Correlation coefficients for index women and their mothers-in-law also increased from statistically insignificant levels in early cohorts to positive and statistically significant levels in later cohorts. Once again, the correlation coefficients between index women and their mothers-in-law were noticeably weaker than those between index women and their mothers. As a result, some of the variables were not statistically significant until relatively later-born cohorts of index women. The correlation between the age at last birth of index women and that of their mothers-in-law, for example, was roughly about one-half the size of the correlation in age at last birth between index women and their mothers. Although positive and significant in the 1850 to 1859 and 1890 to 1899 birth cohorts, the correlation was not statistically significant for index women in the 1870 to 1879 and 1880 to 1889 birth cohorts. Nevertheless, the positive correlation between index women and their mothers-in-law in two of the four cohorts suggests the transmission of stopping behavior across families was not limited to transmission between mothers and their daughters. In some small part, stopping behavior, which likely required significant male cooperation, was transmitted from the husband's family of origin.
The bivariate regression results shown in and are in mixed agreement with the results from Reher, Ortega, and Sanz-Gimeno's study of the fertility transition in the Spanish town of Aranjuez. Their results indicated stronger intergenerational correlations between the duration of reproduction and the age at last birth and no correlation in age at first childbirth, which served as a proxy in their study for age at first marriage. Both studies, however, document stronger correlations between index women and their mothers than between index women and their mothers-in-law and increasing strength in correlation coefficients throughout the course of their respective fertility transitions.16
Although valuable, bivariate correlations are limited. Selection restrictions to index women, mothers, and mothers-in-law whose marriages remained intact beyond their childbearing years result in limited use of the data available in the UPDB. Analyses that examine only bivariate correlations in children ever born also fail to consider that couples' reproductive decisions were part of a sequential process. Although some couples might have commenced childbearing with a desired number (and timing) of children in mind, might never have adjusted their target during their childbearing years, might never have suffered any unexpected losses of children in infancy and childhood, and might have effectively stopped their childbearing after meeting their target number, such couples most likely constituted a small minority. Most couples continually re-evaluated their reproductive goals and adjusted their behavior, whether to accelerate or postpone a birth or to cease childbearing altogether, in response to current conditions and future prospects. Important factors might have included their current number of surviving children, the mother's health, the family's economic condition, and the ability of older children and kin to assist in child rearing and household duties.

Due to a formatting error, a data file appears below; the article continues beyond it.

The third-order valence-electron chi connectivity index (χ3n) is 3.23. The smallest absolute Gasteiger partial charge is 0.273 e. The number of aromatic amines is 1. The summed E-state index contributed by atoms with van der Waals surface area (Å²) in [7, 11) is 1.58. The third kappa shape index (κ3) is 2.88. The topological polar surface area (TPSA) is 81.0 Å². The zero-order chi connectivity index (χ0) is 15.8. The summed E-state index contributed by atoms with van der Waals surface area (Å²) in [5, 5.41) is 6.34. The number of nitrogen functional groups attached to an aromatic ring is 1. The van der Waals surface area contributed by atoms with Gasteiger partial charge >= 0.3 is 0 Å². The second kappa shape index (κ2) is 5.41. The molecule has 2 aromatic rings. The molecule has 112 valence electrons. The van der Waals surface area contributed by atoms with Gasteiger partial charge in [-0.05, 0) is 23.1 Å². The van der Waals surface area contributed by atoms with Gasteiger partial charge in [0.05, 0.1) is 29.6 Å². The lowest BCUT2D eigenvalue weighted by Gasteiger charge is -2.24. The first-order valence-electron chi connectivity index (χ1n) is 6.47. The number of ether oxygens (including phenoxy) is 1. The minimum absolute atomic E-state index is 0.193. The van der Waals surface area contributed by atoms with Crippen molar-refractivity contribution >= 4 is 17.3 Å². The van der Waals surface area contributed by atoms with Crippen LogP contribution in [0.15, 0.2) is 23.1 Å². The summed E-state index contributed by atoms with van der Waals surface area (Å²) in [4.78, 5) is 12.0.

In recent years, the study of fertility has moved from reliance on cross-sectional aggregate data to longitudinal microdata and from analyses of the number of births to the timing and likelihood of the next birth. The shift in focus was made possible with advances in event-history methods, which allow the modeling of repeated events. Although the methods require longitudinal data, which are relatively rare for historical populations, the benefits are considerable. First, the ability to include censored observations allows much more of the available data to be analyzed. Women whose childbearing was interrupted by death or divorce, for example, can be included in the analysis. Second, the ability to include time-dependent variables allows researchers to examine the relevance of a wider variety of biological, demographic, and socioeconomic variables on couples' reproductive behavior in a multivariate framework that treats fertility as a dynamic, sequential process.
We rely on event-history methods to examine the intergenerational transmission of reproductive behavior in the UPDB. Because we know the precise timing of demographic events—including the exact date of births, marriages, and deaths across multiple generations— we construct a Cox continuous-time proportional-hazard model. The model assumes that the effects of covariates are proportional to the baseline hazard--the hazard of a woman giving birth since her marriage or last birth. We model each birth interval separately. The approach thus estimates the influence of independent covariates on the relative risk of an index woman giving birth in the interval.